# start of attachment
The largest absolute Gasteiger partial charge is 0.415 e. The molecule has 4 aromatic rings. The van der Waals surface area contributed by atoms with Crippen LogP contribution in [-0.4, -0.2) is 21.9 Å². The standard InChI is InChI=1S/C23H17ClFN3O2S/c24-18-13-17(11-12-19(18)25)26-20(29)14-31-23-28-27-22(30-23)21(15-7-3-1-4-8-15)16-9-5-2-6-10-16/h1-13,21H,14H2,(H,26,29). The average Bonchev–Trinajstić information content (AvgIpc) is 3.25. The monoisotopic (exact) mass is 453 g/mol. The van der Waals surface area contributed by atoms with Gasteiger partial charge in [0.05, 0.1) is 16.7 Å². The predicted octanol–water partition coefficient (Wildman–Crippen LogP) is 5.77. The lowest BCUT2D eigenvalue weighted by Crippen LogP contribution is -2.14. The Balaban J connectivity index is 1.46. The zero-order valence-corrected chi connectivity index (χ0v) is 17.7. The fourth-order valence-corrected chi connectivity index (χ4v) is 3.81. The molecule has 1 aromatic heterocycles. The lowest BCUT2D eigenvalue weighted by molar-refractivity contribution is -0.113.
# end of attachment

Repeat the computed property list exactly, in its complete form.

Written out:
The largest absolute Gasteiger partial charge is 0.415 e. The molecule has 4 aromatic rings. The van der Waals surface area contributed by atoms with Crippen LogP contribution in [-0.4, -0.2) is 21.9 Å². The standard InChI is InChI=1S/C23H17ClFN3O2S/c24-18-13-17(11-12-19(18)25)26-20(29)14-31-23-28-27-22(30-23)21(15-7-3-1-4-8-15)16-9-5-2-6-10-16/h1-13,21H,14H2,(H,26,29). The average Bonchev–Trinajstić information content (AvgIpc) is 3.25. The monoisotopic (exact) mass is 453 g/mol. The van der Waals surface area contributed by atoms with Gasteiger partial charge in [0.05, 0.1) is 16.7 Å². The predicted octanol–water partition coefficient (Wildman–Crippen LogP) is 5.77. The lowest BCUT2D eigenvalue weighted by Crippen LogP contribution is -2.14. The Balaban J connectivity index is 1.46. The zero-order valence-corrected chi connectivity index (χ0v) is 17.7. The fourth-order valence-corrected chi connectivity index (χ4v) is 3.81. The molecule has 1 aromatic heterocycles. The lowest BCUT2D eigenvalue weighted by molar-refractivity contribution is -0.113.